• Compare numbers

  • Understand addition as putting together and adding to, and understand subtraction as taking apart and taking from

  • Work with numbers 11 – 19 to gain foundations for place value

  • Describe and compare measurable attributes

  • Classify objects and count the number of objects in each category

  • Identify and describe shapes

  • Analyze, compare, create and compose shapes

Mathematical Practices

  1. Make sense of problems and persevere in solving them.

  2. Reason abstractly and quantitatively.

  1. Construct viable arguments and critique the reasoning of others.

  2. Model with mathematics.

  1. Use appropriate tools strategically.

  2. Attend to precision.

  1. Look for and make use of structure.

  2. Look for and express regularity in repeated reasoning.

In Kindergarten, instructional time should focus on two critical areas:




  1. Representing and comparing whole numbers, initially with sets of objects

    • Students use numbers, including written numerals, to represent quantities and to solve quantitative problems, such as counting objects in a set; counting out a given number of objects; comparing sets or numerals; and modeling simple joining and separating situations with sets of objects, or eventually with equations such as 5 + 2 = 7 and 7 – 2 = 5. (Kindergarten students should see addition and subtraction equations, and student writing of equations in kindergarten is encouraged, but it is not required.) Students choose, combine, and apply effective strategies for answering quantitative questions, including quickly recognizing the cardinalities of small sets of objects, counting and producing sets of given sizes, counting the number of objects in combined sets, or counting the number of objects that remain in a set after some are taken away.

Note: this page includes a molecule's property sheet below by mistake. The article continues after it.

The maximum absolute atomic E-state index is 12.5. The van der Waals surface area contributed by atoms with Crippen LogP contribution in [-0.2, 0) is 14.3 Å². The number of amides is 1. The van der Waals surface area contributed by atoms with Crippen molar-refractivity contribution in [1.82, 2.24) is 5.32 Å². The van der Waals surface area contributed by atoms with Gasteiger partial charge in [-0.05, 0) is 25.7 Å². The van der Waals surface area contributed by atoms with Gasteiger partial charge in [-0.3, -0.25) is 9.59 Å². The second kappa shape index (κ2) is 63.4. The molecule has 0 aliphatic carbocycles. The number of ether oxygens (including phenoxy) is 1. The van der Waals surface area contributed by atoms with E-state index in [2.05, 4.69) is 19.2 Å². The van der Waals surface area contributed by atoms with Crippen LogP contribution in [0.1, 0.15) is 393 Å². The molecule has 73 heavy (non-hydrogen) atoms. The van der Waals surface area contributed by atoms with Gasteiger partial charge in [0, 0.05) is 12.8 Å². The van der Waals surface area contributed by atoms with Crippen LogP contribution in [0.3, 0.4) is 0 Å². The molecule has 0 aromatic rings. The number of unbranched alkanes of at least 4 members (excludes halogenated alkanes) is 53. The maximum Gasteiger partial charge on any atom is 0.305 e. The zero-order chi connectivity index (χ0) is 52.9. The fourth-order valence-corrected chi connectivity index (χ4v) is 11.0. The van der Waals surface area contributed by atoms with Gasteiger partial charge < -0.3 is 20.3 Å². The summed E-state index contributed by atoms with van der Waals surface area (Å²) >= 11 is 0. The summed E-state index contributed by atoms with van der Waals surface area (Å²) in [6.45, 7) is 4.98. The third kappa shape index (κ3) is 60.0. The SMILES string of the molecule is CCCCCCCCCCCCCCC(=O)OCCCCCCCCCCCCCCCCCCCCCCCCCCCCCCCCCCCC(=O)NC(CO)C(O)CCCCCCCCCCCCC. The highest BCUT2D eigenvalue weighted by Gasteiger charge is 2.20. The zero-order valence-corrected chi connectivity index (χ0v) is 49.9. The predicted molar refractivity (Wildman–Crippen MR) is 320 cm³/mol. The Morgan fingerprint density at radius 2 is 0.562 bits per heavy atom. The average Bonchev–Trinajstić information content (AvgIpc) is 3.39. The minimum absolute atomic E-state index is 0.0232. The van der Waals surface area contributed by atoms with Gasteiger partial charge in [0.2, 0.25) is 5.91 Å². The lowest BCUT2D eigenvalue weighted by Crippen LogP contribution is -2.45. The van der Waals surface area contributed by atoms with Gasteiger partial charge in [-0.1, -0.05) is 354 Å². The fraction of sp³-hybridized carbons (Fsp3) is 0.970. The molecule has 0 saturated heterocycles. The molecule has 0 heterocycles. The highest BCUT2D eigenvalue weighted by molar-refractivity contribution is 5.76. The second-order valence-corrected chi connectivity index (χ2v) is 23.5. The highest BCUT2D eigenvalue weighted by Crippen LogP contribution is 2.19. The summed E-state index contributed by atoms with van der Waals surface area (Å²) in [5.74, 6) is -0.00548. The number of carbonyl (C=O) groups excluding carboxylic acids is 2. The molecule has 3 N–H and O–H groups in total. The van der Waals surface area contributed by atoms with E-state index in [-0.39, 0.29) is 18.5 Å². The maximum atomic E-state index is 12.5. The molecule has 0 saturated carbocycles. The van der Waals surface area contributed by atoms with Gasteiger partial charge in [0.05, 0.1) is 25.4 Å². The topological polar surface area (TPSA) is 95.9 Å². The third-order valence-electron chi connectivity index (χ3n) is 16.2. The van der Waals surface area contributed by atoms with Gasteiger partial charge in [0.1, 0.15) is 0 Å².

1. Describing shapes and space

    • Students describe their physical world using geometric ideas (e.g., shape, orientation, spatial relations) and vocabulary. They identify, name, and describe basic two-dimensional shapes, such as squares, triangles, circles, rectangles, and hexagons, presented in a variety of ways (e.g., with different sizes and orientations), as well as three-dimensional shapes such as cubes, cones, cylinders and spheres. They use basic shapes and spatial reasoning to model objects in their environment and to construct more complex shapes.

More learning time in Kindergarten should be devoted to number than to other topics.

Kindergarten Standards

Counting and Cardinality

Know number names and the count sequence.

K.CC.1: Count to 100 by ones and by tens.

K.CC.2: Count forward beginning from a given number within the known sequence (instead of having to begin at 1).